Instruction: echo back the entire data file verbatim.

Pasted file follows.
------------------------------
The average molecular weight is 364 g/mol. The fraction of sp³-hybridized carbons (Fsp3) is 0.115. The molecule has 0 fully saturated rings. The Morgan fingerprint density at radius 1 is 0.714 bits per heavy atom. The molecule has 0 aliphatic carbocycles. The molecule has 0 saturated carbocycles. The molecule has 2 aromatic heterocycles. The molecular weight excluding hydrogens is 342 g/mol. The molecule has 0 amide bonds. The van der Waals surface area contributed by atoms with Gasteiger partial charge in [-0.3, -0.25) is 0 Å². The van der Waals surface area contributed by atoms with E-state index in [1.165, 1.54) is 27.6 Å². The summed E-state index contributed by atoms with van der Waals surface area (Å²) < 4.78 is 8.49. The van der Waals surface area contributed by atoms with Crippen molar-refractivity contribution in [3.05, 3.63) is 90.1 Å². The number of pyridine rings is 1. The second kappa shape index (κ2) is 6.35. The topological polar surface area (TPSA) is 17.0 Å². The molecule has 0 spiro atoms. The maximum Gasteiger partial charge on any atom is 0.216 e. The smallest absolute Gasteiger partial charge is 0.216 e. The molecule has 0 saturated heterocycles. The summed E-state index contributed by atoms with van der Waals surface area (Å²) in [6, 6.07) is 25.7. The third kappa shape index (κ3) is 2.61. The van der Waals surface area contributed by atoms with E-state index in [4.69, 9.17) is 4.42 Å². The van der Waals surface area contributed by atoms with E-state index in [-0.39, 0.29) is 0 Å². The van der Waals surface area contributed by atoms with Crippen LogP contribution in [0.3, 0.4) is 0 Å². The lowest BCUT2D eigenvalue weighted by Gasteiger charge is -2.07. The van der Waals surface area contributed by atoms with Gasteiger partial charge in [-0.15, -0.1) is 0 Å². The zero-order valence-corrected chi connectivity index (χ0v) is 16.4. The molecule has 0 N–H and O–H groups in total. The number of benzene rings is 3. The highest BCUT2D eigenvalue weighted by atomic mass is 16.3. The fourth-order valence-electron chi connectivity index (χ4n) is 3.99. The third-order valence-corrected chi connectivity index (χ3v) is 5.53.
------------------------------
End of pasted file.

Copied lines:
The average molecular weight is 364 g/mol. The fraction of sp³-hybridized carbons (Fsp3) is 0.115. The molecule has 0 fully saturated rings. The Morgan fingerprint density at radius 1 is 0.714 bits per heavy atom. The molecule has 0 aliphatic carbocycles. The molecule has 0 saturated carbocycles. The molecule has 2 aromatic heterocycles. The molecular weight excluding hydrogens is 342 g/mol. The molecule has 0 amide bonds. The van der Waals surface area contributed by atoms with Gasteiger partial charge in [-0.3, -0.25) is 0 Å². The van der Waals surface area contributed by atoms with E-state index in [1.165, 1.54) is 27.6 Å². The summed E-state index contributed by atoms with van der Waals surface area (Å²) < 4.78 is 8.49. The van der Waals surface area contributed by atoms with Crippen molar-refractivity contribution in [3.05, 3.63) is 90.1 Å². The number of pyridine rings is 1. The second kappa shape index (κ2) is 6.35. The topological polar surface area (TPSA) is 17.0 Å². The molecule has 0 spiro atoms. The maximum Gasteiger partial charge on any atom is 0.216 e. The smallest absolute Gasteiger partial charge is 0.216 e. The molecule has 0 saturated heterocycles. The summed E-state index contributed by atoms with van der Waals surface area (Å²) in [6, 6.07) is 25.7. The third kappa shape index (κ3) is 2.61. The van der Waals surface area contributed by atoms with E-state index in [4.69, 9.17) is 4.42 Å². The van der Waals surface area contributed by atoms with E-state index in [-0.39, 0.29) is 0 Å². The van der Waals surface area contributed by atoms with Crippen LogP contribution in [0.3, 0.4) is 0 Å². The lowest BCUT2D eigenvalue weighted by Gasteiger charge is -2.07. The van der Waals surface area contributed by atoms with Gasteiger partial charge in [-0.15, -0.1) is 0 Å². The zero-order valence-corrected chi connectivity index (χ0v) is 16.4. The molecule has 0 N–H and O–H groups in total. The number of benzene rings is 3. The highest BCUT2D eigenvalue weighted by atomic mass is 16.3. The fourth-order valence-electron chi connectivity index (χ4n) is 3.99. The third-order valence-corrected chi connectivity index (χ3v) is 5.53.